Extract from ABC News
Related Story: 'We killed it': NBN boss dumps top-speed plans for hundreds of thousands of customers
Wireless broadband in the bush is draining more money than expected from NBN Co due to take-up in some places being three times higher than projected.
- Fixed wireless congestion is causing increased NBN roll-out costs
- Four out of five houses in some areas have taken up fixed wireless
- The Government hopes a new bill will raise extra money for bush services
New information released this week through Senate estimates has revealed delays to upgrades and massive popularity in some fixed wireless areas.
Residents around some towers have driven take-up rates of more than 80 per cent. In 2012, take-up for fixed wireless was predicted to be 23 per cent.
Almost one in ten premises in the NBN roll-out plan — approximately 1 million homes — are on fixed wireless or satellite technology.
NBN Co chief executive Bill Morrow told senators last week that new technology added in order to address congestion "exacerbates" the negative profitability of its bush service.
"It's not about making money in these areas," he said.
"The losses we see in these wireless technology areas are offset by the profits that we make in the city centres."
The financial contribution from users of these bush services is already being dwarfed by subsidies from metropolitan fixed line users.
Even as the subsidies grow as more metropolitan homes come online, the Government describes this cost shifting as "unsustainable".
The Government has estimated losses from the satellite and fixed wireless portion of the rollout — covering those in Australia's most inaccessible, and arguably most needy, areas — will reach $9.8 billion dollars over the next three decades.
Regional broadband schemeThe Government is pursuing a new bill that aims to extract tens of millions of dollars each year from urban non-NBN fibre networks to help fund bush broadband
It works by charging fixed-line companies in competition with the NBN $7.10 per month for each customer.
The scheme is expected to raise $30 million each year in the first few years of operation, and potentially more in future as new companies enter the market in competition with the NBN.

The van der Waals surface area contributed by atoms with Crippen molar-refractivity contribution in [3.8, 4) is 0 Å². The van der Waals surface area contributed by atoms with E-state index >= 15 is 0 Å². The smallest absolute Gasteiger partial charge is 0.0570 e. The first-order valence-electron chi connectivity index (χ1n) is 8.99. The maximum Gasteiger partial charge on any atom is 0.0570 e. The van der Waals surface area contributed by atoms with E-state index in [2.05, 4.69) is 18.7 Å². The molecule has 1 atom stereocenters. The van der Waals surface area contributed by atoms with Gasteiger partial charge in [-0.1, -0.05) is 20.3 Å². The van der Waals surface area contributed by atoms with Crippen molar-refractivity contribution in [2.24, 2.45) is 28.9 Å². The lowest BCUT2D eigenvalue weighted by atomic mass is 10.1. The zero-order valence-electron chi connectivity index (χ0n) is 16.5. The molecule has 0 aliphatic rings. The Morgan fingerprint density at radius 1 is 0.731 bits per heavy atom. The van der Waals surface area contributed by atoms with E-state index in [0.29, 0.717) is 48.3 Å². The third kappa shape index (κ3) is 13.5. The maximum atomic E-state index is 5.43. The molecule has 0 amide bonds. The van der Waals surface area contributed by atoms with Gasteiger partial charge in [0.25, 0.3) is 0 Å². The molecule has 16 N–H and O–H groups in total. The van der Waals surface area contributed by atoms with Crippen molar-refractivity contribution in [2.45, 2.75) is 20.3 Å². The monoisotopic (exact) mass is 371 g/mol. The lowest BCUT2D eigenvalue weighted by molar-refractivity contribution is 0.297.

"The NBN operates in a competitive environment and always has," a spokesperson for Communications Minister Mitch Fifield told the ABC.
"Competition will only increase in future.
"It is critical that high-speed broadband in regional Australia is sustainably funded."
Michael Sparksman, managing director of OPENetworks — a non-NBN carrier set to pay more under the scheme — said the "flat" tax hits affordable broadband services hardest and makes broadband more expensive for people on low incomes.
The scheme is likely to face opposition in the Senate.
Labor's communications spokeswoman Michelle Rowland has described the bill as "regrettable", while the Greens' NBN spokesman Jordon Steele-John was also critical.
He told the ABC the proposed scheme was "poorly designed" and that it would "potentially distort the telecommunications market".
Other crossbench senators contacted by the ABC are still assessing the legislation.
The $9.8 billion problem"Regional Australia has traditionally been left behind when it comes to telecommunications," an NBN Co spokesperson told ABC.
"For the first time ever, these areas have been able to access broadband speeds not available to many in metro areas because NBN Co has prioritised the rollout in regional Australia."
It has come at a significant — and growing — price.
Even as fixed wireless is connected to more houses, it's getting more expensive to connect each house.
Since June last year, NBN Co has reported the cost per premises for fixed wireless has increased by more than $100 to around $3700.
Government figures peg losses per premises at $105 per month for fixed wireless services and $110 per month for satellite services.
Congestion relief delayedNew information released by NBN Co this week reveals struggles to meet its own timeframes for upgrading congested wireless towers.
Three of the nine towers targeted as priorities have suffered upgrade delays: Worrolong in South Australia and Smythesdale and Clunes North in Victoria.
The ABC sought explanations from NBN Co for the delays.
- Worrolong is now set to be completed in July, four months later than anticipated, due to a need for a shelter for additional radio equipment on the tower.
- Clunes North was delayed by two months due to a change of sub-contractor and replacement of faulty equipment. It is now complete.
- Smythesdale suffered a similar delay due to a need for strengthening on existing Optus structure requiring an additional lease area.
Last week Mr Morrow admitted NBN Co had "killed" its plan to offer fast 100Mbps plans to fixed wireless users.